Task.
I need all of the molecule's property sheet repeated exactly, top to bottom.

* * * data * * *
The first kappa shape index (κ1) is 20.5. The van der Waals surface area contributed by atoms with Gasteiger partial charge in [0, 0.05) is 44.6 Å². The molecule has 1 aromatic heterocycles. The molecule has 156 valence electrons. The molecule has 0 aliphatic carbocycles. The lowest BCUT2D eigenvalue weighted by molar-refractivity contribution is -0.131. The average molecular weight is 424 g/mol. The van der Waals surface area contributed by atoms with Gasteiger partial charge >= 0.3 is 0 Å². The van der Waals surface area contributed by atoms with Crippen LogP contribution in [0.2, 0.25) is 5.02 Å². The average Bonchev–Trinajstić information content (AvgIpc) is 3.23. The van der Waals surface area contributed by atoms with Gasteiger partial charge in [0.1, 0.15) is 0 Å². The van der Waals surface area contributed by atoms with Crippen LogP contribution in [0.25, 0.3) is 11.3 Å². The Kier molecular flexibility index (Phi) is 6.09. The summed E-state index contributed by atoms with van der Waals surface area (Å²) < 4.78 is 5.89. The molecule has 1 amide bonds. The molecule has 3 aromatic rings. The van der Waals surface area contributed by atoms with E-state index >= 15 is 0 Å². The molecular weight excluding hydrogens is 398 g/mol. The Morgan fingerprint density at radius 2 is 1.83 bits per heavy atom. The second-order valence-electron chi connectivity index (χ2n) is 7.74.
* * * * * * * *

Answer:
The first kappa shape index (κ1) is 20.5. The van der Waals surface area contributed by atoms with Gasteiger partial charge in [0, 0.05) is 44.6 Å². The molecule has 1 aromatic heterocycles. The molecule has 156 valence electrons. The molecule has 0 aliphatic carbocycles. The lowest BCUT2D eigenvalue weighted by molar-refractivity contribution is -0.131. The average molecular weight is 424 g/mol. The van der Waals surface area contributed by atoms with Gasteiger partial charge >= 0.3 is 0 Å². The van der Waals surface area contributed by atoms with Crippen LogP contribution in [0.2, 0.25) is 5.02 Å². The average Bonchev–Trinajstić information content (AvgIpc) is 3.23. The van der Waals surface area contributed by atoms with Gasteiger partial charge in [0.1, 0.15) is 0 Å². The van der Waals surface area contributed by atoms with Crippen LogP contribution in [0.25, 0.3) is 11.3 Å². The Kier molecular flexibility index (Phi) is 6.09. The summed E-state index contributed by atoms with van der Waals surface area (Å²) < 4.78 is 5.89. The molecule has 1 amide bonds. The molecule has 3 aromatic rings. The van der Waals surface area contributed by atoms with E-state index >= 15 is 0 Å². The molecular weight excluding hydrogens is 398 g/mol. The Morgan fingerprint density at radius 2 is 1.83 bits per heavy atom. The second-order valence-electron chi connectivity index (χ2n) is 7.74.